The letters were not only displayed on members’ shirts (or, in some cases, tattooed on their forearms), but were also spelled out in diamonds hanging from their necks on platinum chains. At first, the medallions were modestly sized, perhaps an inch tall and a couple of inches across. (Referring to the diminutive carat count of one of those early chains, one crew member said in a whisper, “BMF.”) Over time, however, the medallions grew, as if along an arc drawn by BMF’s growing dominance in the cocaine trade.
It was worth it to see those three diamond-studded letters—B-M-F—grow bigger and bigger with each passing pendant. It was an honor to bestow increasingly massive medallions on their most loyal associates. And it was a source of pride to see others gawk at the sparkle that hung from the crew’s neck. Most onlookers could only fantasize about the wealth that made such a thing possible.
One of those onlookers was a man hired in the spring of 2003 to remodel the White House. Over a period of six months, the contractor built a granite wall, installed new cabinets and kitchen appliances, and laid a limestone floor in the basement, among other tasks. The bill for his work came to about $200,000, and all of it had been paid by a man called “Pops”—typically in cash installments between $7,000 and $9,000.
The contractor soon learned that Pops was Charles Flenory, the father of the man who owned the house. Pops’s son, Terry, supposedly was an investor in several Atlanta nightclubs. Thus the explanation for the stacks of bills seemed reasonable enough; after all, nightclub owners had access to large amounts of cash. But the contractor’s bank wasn’t buying it. He was warned by bank officials that his deposits looked suspicious, as if he or his client was trying to avoid the $10,000 [federal] reporting requirement.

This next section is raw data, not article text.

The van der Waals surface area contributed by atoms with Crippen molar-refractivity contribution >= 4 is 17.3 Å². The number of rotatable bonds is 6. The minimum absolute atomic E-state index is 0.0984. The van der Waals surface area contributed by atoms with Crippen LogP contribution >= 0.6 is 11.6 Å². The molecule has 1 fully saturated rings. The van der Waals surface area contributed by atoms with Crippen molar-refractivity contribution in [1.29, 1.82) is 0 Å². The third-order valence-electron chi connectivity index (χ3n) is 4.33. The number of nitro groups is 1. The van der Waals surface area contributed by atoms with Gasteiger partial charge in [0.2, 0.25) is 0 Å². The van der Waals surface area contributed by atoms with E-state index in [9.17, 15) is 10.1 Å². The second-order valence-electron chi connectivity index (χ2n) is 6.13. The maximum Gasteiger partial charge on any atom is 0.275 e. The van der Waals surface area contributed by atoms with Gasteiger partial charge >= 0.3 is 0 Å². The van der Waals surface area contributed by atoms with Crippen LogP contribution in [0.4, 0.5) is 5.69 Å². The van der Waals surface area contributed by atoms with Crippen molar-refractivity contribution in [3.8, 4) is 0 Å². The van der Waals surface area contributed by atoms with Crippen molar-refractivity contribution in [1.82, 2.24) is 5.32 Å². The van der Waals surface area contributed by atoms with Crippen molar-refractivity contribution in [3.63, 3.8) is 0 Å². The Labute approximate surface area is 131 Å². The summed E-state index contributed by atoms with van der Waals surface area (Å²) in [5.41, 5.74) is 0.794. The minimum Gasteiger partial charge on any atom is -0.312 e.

Soon after the warning, the contractor was witness to other curious goings-on at the White House. Once, he saw several men crashed out on the basement floor, sleeping alongside piles of guns, money, and platinum medallions that spelled “BMF.” He later asked one of the men what “BMF” stood for, to which the man replied: “It stands for the Black Mafia Family. If you haven’t heard of us, you soon will.”
Others who visited the White House in 2003 recall seeing more than just guns, cash, and bling. Throughout the summer, Doc, the Flenorys’ CFO, stopped by to pick up his weekly shipment of cocaine: ten kilos. High-level manager “Freak” Green typically oversaw the White House and, by extension, its cache of drugs. But on other occasions, BMF’s upper echelon—Slim, Texas Cuz, or Terry himself—would be on hand to dole out the weekly supply. Even A.R. [Boyd, an upper-level manager for Terry], who was fairly new to the organization, was privy to some major transactions at the White House. No one asked him to turn his head when, in the basement of the house, he laid his eyes on a hundred neatly stacked kilos.